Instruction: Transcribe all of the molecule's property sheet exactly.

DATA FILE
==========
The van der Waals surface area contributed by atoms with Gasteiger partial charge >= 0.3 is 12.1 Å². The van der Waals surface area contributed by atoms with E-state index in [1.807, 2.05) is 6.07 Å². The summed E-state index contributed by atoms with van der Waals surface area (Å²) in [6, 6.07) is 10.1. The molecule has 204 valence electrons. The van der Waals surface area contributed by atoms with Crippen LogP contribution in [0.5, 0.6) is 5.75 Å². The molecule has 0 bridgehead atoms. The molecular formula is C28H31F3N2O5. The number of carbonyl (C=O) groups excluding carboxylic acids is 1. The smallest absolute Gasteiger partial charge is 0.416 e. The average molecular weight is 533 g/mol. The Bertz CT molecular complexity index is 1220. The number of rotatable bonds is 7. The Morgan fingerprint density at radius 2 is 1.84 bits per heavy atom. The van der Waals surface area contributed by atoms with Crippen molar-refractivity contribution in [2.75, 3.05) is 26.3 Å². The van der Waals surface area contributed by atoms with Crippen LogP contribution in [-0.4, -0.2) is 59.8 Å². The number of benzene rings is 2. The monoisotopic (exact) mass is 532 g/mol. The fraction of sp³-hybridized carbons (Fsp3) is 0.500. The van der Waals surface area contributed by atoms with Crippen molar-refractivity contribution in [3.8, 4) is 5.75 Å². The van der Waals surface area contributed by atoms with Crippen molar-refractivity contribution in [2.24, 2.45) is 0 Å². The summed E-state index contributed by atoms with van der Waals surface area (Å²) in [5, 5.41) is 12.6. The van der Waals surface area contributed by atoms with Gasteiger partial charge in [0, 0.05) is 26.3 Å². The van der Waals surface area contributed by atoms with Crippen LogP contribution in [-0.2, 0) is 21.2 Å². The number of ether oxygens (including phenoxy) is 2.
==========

The van der Waals surface area contributed by atoms with Gasteiger partial charge >= 0.3 is 12.1 Å². The van der Waals surface area contributed by atoms with E-state index in [1.807, 2.05) is 6.07 Å². The summed E-state index contributed by atoms with van der Waals surface area (Å²) in [6, 6.07) is 10.1. The molecule has 204 valence electrons. The van der Waals surface area contributed by atoms with Crippen LogP contribution in [0.5, 0.6) is 5.75 Å². The molecule has 0 bridgehead atoms. The molecular formula is C28H31F3N2O5. The number of carbonyl (C=O) groups excluding carboxylic acids is 1. The smallest absolute Gasteiger partial charge is 0.416 e. The average molecular weight is 533 g/mol. The Bertz CT molecular complexity index is 1220. The number of rotatable bonds is 7. The Morgan fingerprint density at radius 2 is 1.84 bits per heavy atom. The van der Waals surface area contributed by atoms with Crippen molar-refractivity contribution in [2.75, 3.05) is 26.3 Å². The van der Waals surface area contributed by atoms with Crippen LogP contribution in [-0.4, -0.2) is 59.8 Å². The number of benzene rings is 2. The monoisotopic (exact) mass is 532 g/mol. The fraction of sp³-hybridized carbons (Fsp3) is 0.500. The van der Waals surface area contributed by atoms with Crippen molar-refractivity contribution in [3.8, 4) is 5.75 Å². The van der Waals surface area contributed by atoms with Crippen molar-refractivity contribution in [2.24, 2.45) is 0 Å². The summed E-state index contributed by atoms with van der Waals surface area (Å²) in [5, 5.41) is 12.6. The van der Waals surface area contributed by atoms with Gasteiger partial charge in [0, 0.05) is 26.3 Å². The van der Waals surface area contributed by atoms with Crippen LogP contribution in [-0.2, 0) is 21.2 Å². The number of ether oxygens (including phenoxy) is 2.